Just south of downtown Atlanta lies the neighborhood known as Mechanicsville. Established as a mostly working-class neighborhood in the late 19th century, it has fallen on harder times. A 2009 report on City-Data.com said that it had a 60 percent poverty rate and a median household income of $13,226.
That makes it the kind of neighborhood that matches the bold mission of the Atlanta Music Project. Mechanicsville is the chosen location for the two-year-old organization’s latest initiative, AMPlify, an after-school choral program.
Modeled on Venezuela’s well-known El Sistema, the Atlanta Music Project provides intense after-school musical education programs for underserved young people, in their own neighborhoods, on the theory that developing their creativity, confidence and ambition through pursuit of excellence is a way to spark positive social change.
Dantes Rameau, AMP’s dynamic co-founder and executive director, is a bassoonist with degrees from McGill and Yale universities and a performance certificate from Carnegie Mellon. He was among the first class of Sistema Fellows at the New England Conservatory in 2010. And he is fully invested in AMP’s mission.
“I’m a musician, so I certainly believe in music for the sake of music,” he says. “But at the same time, music opens one up to a world of beauty, dedication and empowerment, such that it can become a natural vehicle for social change.”
His enthusiastic pursuit of that mission has gained him and AMP some distinguished supporters. “I consider Dantes and the Atlanta Music Project to be an important contributor to building stronger communities and better public schools in the Atlanta region,” says Joseph Bankoff, former president and chief executive officer of the Woodruff Arts Center, whom Rameau considers one of his main local mentors.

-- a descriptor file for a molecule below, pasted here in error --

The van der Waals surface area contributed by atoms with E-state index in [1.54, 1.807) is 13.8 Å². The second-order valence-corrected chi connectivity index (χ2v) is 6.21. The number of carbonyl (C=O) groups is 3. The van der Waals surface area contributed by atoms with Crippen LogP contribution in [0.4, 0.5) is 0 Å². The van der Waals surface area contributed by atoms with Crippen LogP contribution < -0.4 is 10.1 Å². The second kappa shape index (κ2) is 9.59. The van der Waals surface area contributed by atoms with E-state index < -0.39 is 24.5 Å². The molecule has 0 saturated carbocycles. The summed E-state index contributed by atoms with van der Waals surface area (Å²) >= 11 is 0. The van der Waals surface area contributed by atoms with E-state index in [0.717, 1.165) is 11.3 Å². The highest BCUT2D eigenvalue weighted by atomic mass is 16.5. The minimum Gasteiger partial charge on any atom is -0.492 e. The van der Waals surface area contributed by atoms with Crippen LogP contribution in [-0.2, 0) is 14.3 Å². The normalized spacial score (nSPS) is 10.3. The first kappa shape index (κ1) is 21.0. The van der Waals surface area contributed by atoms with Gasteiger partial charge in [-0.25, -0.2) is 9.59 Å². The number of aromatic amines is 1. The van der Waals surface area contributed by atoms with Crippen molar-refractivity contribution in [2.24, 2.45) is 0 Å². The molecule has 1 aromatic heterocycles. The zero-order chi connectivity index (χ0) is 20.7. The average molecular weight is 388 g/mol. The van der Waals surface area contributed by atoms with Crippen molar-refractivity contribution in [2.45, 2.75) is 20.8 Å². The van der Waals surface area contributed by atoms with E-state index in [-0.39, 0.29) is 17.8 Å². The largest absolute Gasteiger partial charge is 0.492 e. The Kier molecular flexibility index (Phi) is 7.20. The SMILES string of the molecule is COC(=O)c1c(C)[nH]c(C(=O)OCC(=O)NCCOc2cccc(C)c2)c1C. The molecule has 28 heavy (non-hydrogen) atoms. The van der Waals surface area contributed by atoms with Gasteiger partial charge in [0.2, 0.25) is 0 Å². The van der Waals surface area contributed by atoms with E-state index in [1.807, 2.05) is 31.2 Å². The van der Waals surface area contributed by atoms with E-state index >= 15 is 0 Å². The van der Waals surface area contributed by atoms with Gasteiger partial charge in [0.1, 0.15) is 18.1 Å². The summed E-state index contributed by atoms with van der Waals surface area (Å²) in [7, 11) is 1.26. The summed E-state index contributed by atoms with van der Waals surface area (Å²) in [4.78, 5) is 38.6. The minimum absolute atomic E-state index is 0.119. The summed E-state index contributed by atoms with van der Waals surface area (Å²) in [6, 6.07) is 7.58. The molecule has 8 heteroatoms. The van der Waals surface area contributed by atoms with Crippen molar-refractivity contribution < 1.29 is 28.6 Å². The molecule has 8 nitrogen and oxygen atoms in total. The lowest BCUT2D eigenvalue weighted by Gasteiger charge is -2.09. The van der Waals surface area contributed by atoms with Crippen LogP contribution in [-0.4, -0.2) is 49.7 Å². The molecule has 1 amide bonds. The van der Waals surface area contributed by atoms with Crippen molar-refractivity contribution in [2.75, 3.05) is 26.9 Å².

“While still very small,” continues Bankoff, “this El Sistema program approach has been shown to work miracles in building a sense of self-worth and to motivate personal achievement in students and stronger family bonds and communities where the program operates.”
Rameau and Aisha Bowden, AMPlify’s co-founder and director, note that the choral program takes inspiration from the Boston Children’s Choir and the group that inspired it, the 56-year-old Chicago Children’s Choir.
To date, AMP has offered its after-school programs in the Perkerson, Lakewood Heights and Edgewood communities. AMPlify will break new ground both geographically and musically. It is AMP’s first all-choral program and the first El Sistema-inspired one in Georgia. It will serve a total of 50 singers from first through fifth grades for two hours a day, three days per week. Acceptance is on a first-come, first-served basis; the only requirement is a commitment to attend consistently.
Bowden is a graduate of Howard University with more than 10 years of experience teaching music, nine of them in Washington’s inner-city schools. She moved to metro Atlanta to teach public middle school choirs in Cobb County while working as choral teaching artist for the Atlanta Music Project during its pilot year. Like Rameau, she is a Sistema Fellow.
AMPlify is in the midst of an effort to raise $20,000 in additional support through an online funding campaign, accessible here. Once that goal is achieved, the program activities will launch.
AMP has debuted another program this fall, the AMP Academy, designed to provide extended instruction and performance opportunities to its 20 most advanced students. In support of that program, AMP was awarded more than $122,000 in a grant from the Virginia-based Jack Kent Cooke Foundation in March.
For more information about the Atlanta Music Project, call 678-235-4267 or email firstname.lastname@example.org.